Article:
Whilst outright stage banter is minimal, The Aces meet this devotion with equally loving energy.  All four take the stage in matching leather jacket suit-and-tie outfits and waste little time launching into hits off their excellent new album, I’ve Loved You for So Long.  “Always Get This Way” has a Belinda Carlisle sheen masking despair-fuelled lyrics about constantly being on the verge of a mental breakdown whilst nobody cares; a subject that “Don’t Freak” also explores with a bit more humour and a choir finale that the room is happy to replicate.  “Girls Make Me Wanna Die” is a sugar-rush pop-rock number about the struggles of first queer love in the Internet age.  “Suburban Blues” gets a massive reception for an album deep-cut, likely because its Midwest emo anxieties about never escaping your regressive smalltown resonates majorly with the overwhelmingly queer audience in attendance tonight.

Photo by Callie Petch

Throughout, I am repeatedly put in mind of The 1975.  It’s a comparison I’ve felt ever since first hearing “Don’t Think” in 2021, but seeing The Aces live has only strengthened the connection.  Sonically, they both pair unashamed 80s pop glimmer and hooks with modern electronic flourishes which, at their best, sound like both lost classics and properly contemporary.  Lyrically, they’re direct and earnest – arguably more so than The 1975 since The Aces don’t feel like they need to chase every slice of soul-bearing with an ironic joke – with a focus on modern youth in a way that their audience internalise and relate to.  And on-stage, aside from frontwoman Cristal Ramirez having a lot of the same swaggering dance moves and non-verbal audience commands as Matty Healy, they are likewise a tight connected unit who play with passionate professionalism.  Cristal’s guitar has sound issues for a good half of the set on the songs she’s meant to be playing it for, but if you closed your eyes you wouldn’t be able to tell because the band rock on unfazed.  Lead guitarist Katie Henderson more than filling the space and the rhythm section of bassist McKenna Petty and drummer Alisa Ramierz acting as the driving bedrock.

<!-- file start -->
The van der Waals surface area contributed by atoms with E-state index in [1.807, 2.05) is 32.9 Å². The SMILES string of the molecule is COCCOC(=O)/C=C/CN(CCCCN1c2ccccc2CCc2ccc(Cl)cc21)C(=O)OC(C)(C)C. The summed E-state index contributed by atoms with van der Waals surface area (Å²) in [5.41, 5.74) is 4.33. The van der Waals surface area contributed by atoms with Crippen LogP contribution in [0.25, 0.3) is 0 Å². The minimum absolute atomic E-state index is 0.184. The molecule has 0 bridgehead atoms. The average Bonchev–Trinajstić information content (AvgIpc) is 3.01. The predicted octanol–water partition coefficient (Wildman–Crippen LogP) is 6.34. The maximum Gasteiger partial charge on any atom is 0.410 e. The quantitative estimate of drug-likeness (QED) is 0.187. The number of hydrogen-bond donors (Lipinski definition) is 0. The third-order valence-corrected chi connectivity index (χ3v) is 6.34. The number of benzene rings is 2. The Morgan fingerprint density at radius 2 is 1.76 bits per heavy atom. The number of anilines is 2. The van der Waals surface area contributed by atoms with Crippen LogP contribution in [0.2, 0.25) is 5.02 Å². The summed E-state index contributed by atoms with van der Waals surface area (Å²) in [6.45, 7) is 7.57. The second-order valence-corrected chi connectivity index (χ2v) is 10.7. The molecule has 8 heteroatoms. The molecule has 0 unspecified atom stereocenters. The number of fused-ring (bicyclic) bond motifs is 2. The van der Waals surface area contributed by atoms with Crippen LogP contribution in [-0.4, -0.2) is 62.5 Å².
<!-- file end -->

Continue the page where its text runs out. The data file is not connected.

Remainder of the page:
The key difference, of course, is that The Aces are openly queer, rather than mere (often extremely clumsy) queer allies.  And you can tell that safe space in their music and live show means the world to the assembled tonight.  Cristal announces that, for the duration of the gig, “this is motherfuckin’ pride right here!” to a loud cheer and multiple LGBTQA+ flags waving in the air.  I spot several lesbian couples swaying in each other’s arms and making out during “Stop Feeling.”  I’ve Loved You for So Long gets a complete airing across the 70-minute set, but the cuts from prior albums When My Heart Felt Volcanic and Under My Influence (which they were unable to tour due to COVID) also get rapturous responses.  Main set ender “Daydream” and encore closer “Stuck” get the whole room jumping, and both times the band take a bow and walk off-stage the crowd make it very clear that want to hear so much more.

Hopefully, The Aces won’t be keeping us waiting very long for that additional encore performance.  You know that a show is damn good when it’s able to make you stop worrying about a lost wallet and just lose yourself in great music and safe vibes.